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Jersey Shore Homes HVAC Vents: Why You Should Keep Them Open

When it comes to Jersey shore homes, HVAC vents are an equally important component to the proper operation and efficiency of your system. Many homeowners mistakenly think that closing vents to save money in unused rooms or to direct air to other rooms saves money and directs air flow. this practice can actually can cause your HVAC system to run inefficiently and damage your AC or furnace, costing you more in the long run.

Like we always say at Joe Hurley, HVAC systems are designed to be balanced systems. This means that the ductwork was sized for the amount of air going in to equal the volume of air going out. The blower pulls air from the house through the return ducts and then pushes it back into the house through the supply ducts. Thus, closing vents changes the balance of your HVAC system.

By closing vents, you’re not allowing your system to work less but instead increasing the pressure in your air ducts. That increase in pressure causes problems for a blower that was designed to deliver a certain amount of air against a certain amount of pressure. Depending on the type of blower you have (PSC being the most common), closing air vents can cause different problems such as causing the blower to slow down because it can’t handle the added pressure. This means your home becomes “oxygen deprived,” which could cause your air conditioner’s evaporator coil (that cools the air) to get too cold and actually freeze.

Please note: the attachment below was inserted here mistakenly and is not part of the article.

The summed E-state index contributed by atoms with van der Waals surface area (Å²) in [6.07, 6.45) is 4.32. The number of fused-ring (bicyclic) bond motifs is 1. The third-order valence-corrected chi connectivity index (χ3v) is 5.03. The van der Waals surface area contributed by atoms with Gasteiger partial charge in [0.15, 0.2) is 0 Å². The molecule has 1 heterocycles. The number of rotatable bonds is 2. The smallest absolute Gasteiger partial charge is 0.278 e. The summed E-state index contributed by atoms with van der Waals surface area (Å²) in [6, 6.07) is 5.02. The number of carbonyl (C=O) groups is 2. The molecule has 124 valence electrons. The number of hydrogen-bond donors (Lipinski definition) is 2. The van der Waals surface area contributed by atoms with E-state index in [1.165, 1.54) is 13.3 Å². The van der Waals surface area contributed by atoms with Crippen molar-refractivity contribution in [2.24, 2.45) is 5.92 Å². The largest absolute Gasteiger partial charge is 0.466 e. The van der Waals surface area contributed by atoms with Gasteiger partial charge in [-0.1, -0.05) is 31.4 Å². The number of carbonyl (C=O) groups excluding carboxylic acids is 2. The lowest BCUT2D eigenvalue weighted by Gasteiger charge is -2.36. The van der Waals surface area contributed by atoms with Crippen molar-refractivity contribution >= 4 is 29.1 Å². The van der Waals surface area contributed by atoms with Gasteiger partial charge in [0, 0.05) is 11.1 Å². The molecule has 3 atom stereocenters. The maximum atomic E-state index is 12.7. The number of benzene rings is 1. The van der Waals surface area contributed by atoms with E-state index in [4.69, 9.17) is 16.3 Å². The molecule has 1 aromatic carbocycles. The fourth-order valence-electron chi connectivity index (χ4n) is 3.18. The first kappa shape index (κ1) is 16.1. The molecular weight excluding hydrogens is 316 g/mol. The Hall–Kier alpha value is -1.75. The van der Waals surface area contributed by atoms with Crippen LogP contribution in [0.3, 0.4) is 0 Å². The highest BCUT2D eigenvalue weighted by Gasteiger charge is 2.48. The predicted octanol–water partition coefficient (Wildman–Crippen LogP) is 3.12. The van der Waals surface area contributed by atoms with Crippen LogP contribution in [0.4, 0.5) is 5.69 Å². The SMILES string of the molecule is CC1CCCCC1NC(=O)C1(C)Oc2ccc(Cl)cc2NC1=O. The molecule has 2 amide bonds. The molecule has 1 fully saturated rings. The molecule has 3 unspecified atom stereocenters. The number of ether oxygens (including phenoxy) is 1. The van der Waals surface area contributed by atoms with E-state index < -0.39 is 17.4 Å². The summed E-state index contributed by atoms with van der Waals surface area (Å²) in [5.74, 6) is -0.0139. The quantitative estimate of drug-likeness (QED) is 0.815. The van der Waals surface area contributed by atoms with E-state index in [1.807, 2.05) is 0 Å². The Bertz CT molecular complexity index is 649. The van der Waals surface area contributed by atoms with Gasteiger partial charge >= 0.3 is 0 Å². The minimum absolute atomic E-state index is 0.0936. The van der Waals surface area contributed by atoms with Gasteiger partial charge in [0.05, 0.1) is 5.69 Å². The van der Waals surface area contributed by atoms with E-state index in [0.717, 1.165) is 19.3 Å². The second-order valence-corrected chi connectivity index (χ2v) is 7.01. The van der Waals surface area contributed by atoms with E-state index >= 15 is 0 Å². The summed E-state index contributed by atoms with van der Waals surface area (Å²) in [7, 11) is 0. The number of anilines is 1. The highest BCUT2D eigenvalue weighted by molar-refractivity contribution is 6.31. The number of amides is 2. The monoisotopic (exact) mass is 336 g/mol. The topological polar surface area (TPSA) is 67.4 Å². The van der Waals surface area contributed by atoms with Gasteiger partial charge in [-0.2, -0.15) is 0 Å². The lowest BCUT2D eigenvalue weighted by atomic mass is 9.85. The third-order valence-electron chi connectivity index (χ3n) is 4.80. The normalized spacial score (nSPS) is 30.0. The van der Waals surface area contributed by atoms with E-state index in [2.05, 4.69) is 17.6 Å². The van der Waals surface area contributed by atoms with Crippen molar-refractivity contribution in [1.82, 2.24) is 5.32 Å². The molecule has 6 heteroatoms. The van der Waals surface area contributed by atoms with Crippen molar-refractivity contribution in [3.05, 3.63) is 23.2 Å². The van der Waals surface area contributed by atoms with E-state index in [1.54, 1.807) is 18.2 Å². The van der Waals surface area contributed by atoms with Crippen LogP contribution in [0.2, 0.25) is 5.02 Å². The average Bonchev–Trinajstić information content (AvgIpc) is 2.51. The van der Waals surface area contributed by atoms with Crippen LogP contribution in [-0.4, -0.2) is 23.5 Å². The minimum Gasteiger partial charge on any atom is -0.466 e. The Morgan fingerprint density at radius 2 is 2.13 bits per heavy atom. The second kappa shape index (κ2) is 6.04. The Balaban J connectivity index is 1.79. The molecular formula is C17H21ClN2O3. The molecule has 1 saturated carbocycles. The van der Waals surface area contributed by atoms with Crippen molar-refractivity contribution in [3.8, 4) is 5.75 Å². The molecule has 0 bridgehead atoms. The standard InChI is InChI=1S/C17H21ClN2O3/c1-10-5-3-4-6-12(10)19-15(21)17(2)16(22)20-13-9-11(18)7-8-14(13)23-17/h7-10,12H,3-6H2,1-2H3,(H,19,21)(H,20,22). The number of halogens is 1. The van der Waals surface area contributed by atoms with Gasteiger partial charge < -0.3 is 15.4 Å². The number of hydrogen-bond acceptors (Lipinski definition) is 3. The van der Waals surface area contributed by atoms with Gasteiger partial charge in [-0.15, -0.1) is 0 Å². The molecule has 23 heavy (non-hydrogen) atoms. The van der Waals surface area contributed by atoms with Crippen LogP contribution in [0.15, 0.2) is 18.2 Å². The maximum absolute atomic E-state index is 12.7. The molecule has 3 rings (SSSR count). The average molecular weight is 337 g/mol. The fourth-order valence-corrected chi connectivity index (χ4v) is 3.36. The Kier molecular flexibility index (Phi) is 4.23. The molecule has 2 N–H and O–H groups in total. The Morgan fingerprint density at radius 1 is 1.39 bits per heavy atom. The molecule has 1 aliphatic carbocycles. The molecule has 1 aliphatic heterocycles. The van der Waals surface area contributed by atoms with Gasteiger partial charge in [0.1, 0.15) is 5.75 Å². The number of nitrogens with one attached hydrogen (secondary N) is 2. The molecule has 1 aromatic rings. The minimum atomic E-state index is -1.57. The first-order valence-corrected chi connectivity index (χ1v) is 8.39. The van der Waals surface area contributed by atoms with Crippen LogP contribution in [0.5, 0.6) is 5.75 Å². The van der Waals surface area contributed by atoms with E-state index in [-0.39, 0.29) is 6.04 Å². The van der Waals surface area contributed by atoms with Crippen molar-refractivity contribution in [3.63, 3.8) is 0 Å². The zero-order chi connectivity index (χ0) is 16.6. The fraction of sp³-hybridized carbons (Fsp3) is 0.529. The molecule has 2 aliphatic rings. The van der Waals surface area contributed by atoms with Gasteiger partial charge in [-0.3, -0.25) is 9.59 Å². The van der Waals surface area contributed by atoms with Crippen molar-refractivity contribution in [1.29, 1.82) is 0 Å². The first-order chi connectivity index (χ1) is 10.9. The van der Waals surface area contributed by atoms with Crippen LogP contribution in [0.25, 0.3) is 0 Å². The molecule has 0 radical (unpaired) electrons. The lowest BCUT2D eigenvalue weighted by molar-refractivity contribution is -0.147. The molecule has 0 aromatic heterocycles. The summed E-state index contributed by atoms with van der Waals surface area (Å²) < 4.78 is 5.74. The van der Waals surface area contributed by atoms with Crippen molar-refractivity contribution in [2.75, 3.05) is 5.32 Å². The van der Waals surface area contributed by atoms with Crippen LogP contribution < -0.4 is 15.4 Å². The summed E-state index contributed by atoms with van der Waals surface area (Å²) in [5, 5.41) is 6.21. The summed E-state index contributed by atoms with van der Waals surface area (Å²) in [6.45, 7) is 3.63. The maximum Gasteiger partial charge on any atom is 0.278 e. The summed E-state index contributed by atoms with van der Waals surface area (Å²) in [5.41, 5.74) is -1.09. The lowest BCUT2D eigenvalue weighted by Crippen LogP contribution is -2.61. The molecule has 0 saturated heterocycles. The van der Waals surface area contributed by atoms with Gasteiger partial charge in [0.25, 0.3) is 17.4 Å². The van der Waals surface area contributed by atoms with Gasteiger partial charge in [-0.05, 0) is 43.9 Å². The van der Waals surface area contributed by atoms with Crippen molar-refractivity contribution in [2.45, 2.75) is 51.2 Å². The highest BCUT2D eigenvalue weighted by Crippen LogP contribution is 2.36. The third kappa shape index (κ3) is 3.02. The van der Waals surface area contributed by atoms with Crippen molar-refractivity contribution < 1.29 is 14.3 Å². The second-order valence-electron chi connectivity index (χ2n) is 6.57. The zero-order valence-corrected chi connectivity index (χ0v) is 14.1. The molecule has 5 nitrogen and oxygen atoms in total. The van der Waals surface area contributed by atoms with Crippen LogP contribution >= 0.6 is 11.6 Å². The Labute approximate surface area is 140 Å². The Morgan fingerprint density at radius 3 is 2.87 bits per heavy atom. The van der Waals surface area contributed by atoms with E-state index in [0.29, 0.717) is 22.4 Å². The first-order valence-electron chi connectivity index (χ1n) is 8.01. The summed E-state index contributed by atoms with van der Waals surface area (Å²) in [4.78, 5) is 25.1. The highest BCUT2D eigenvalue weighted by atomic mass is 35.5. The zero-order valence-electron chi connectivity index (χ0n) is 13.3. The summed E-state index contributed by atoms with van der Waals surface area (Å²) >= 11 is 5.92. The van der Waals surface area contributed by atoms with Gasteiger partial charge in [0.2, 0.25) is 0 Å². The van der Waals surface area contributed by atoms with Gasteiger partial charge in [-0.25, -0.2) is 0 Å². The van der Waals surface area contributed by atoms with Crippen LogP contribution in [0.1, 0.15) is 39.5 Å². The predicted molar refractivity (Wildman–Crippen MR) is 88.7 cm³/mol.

Closing vents in winter can bring its own problems as the heat exchanger in your furnace could overheat and crack, which could lead to carbon monoxide exposure in your home. In some
systems where the blower can adjust its speed to different conditions, closing the air vents will force the blower to work harder to overcome the extra pressure, resulting in a much higher energy bill.
Your ducts are particularly vulnerable to leakage due to the added pressure of closing vents, and these small leaks could eventually become larger. The result is a higher bill and an inefficient system where you’re now paying to heat or cool the attic or the crawlspace in ways that weren’t planned in the original installation. Additionally, with a PSC blower delivering less air, your home will take much longer to cool off or heat up, causing your system to run for longer periods of time.

Closing vents can also potentially foster mold growth as cold air and warm air meet to create condensation. This is a byproduct of leaks in the ductwork where the hot humid air from the attic mixes with the cool air-conditioned air to create mold.

For New Jersey Homes, HVAC systems need to be designed for the particular home and the heating and cooling load based on volume insulation envelope integrity and use conditions. While closing a single vent in your home will not cause immediate problems, but attempting to close off multiple vents for long periods of time will have lasting detrimental effects. It may seem counterintuitive that you can save money by keeping all of the vents open, but the reality is that this practice uses less energy and extends the life of the HVAC system in the long run.

For more information on how to best care for Jersey Shore homes and HVAC as well as for homes throughout Ocean, Monmouth and Mercer County, call Joe Hurley today at 732.660.1600.